I think I have always kept that in the back of my mind when creating anything. My thought process has always been, what do I do next or where is this drawing headed? Even when working alone I often catch myself stopping to think, if I was another person, what could I possibly do that isn’t what I’d normally do to change things up? The thought of allowing something spontaneous and creative to come outside of one’s self and see where it leads still continues to fascinate me and is so very addictive.
Finally, there is also the fulfillment of a sense of connectedness to others BECAUSE of a collaboration—connectedness through creating together, where the collaboration becomes a catalyst for human interaction, and that alone is a thrill. Again, personally, part of the reason I began this blog was to continue the ability to collaborate and communicate with people all over the place. Sharing a creative experience with just one person, or many people, whatever the project may be, is a way to feel united, and I think that is so very important in enriching lives, my own included.
Hypnotic Brass Ensemble, Mick Jones, the Gorillaz orchestra, Noodle, Russel and Simon Tong . . . representing about a mere third of the people who were on stage when this photo was taken
So yes, back to Gorillaz. With all that said and in mind, it’s no accident that one of my favorite bands out there is also an experiment with collaboration on a grand scale (I should capitalize that) GRAND scale. Besides the fact that I am completely enamored with the music and creative ball of energy that is Damon Albarn (Mali Music project, Monkey: Journey to the West, Blur the group that turned out an album called The Good The Bad and The Queen, the list goes on), and the visual art wizardry of Jamie Hewlett (Gorillaz, Tank Girl), I am equally inspired and moved by the level of collaboration involved to make Gorillaz what they are. Beyond the Albarn/Hewlett pinnacle, there is also the added layer of guest artists from all over the planet who rotate in and out of the studio, and later on and off the stage while on tour. The amount of people involved, on stage and behind the scenes, from the origins of the first sparks of music being written, to the artwork taking shape, to the resulting road show . . . they have created an entire world of their own, and the creative group effort and the logistics of pulling that all together is more than enough for my brain to chew on and enjoy as I try to figure out (and revere) how they achieve all they do.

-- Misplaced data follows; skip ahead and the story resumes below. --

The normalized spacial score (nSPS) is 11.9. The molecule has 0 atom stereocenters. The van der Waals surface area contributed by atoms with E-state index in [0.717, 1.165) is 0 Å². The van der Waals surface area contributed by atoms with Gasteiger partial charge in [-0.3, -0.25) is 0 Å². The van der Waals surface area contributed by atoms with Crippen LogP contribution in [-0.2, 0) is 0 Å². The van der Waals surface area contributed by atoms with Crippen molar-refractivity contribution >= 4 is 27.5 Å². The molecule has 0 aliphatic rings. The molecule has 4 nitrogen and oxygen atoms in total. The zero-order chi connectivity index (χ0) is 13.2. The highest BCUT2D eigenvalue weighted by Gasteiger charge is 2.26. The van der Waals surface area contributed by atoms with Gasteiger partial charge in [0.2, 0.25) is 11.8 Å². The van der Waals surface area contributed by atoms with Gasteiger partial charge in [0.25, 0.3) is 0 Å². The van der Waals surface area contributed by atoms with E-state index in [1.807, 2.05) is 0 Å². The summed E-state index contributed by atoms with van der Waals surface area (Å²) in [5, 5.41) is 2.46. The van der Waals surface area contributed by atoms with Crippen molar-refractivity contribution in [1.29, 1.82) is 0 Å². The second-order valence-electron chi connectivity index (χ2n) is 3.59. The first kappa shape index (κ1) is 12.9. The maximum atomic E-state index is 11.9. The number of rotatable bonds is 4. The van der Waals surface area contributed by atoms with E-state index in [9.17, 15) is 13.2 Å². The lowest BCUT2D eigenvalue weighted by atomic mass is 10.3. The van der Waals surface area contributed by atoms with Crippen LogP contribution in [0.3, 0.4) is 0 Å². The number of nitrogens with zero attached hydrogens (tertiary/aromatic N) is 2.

So this weekend I finally was able to take in and witness it live at the string of Gorillaz performances. After thinking about all of these things (while also dancing mad and soaking in the music, I can multitask when I really need to), I was completely dazzled to see first hand just how much of a fantastic feat they can pull. I really do think it’s worth pondering — the music, video, artwork, coordinating the countless musicians parading on and off the stage (even the logistics of getting each of them to the performances themselves), down to keeping time to the video, to themselves, keeping in tune, working together, all the while inspiring everyone, performers and audience alike, to dance and sing like complete maniacs together in the moment. What an achievement to put together such a grand fusion between art and music. It’s the spirit of collaboration that makes creative efforts like this work, and Gorillaz as a collective is truly a collaboration of the most extreme proportions. It’s a beautiful and mad dance of interactivity and working together. They threw me into a state of awe for all of the above reasons and more. I like that.
And now, I shall put my pencil down (it’s broken now anyway) and the images can finish up and speak for themselves.
All photos by Adrienne O. and Shannon S.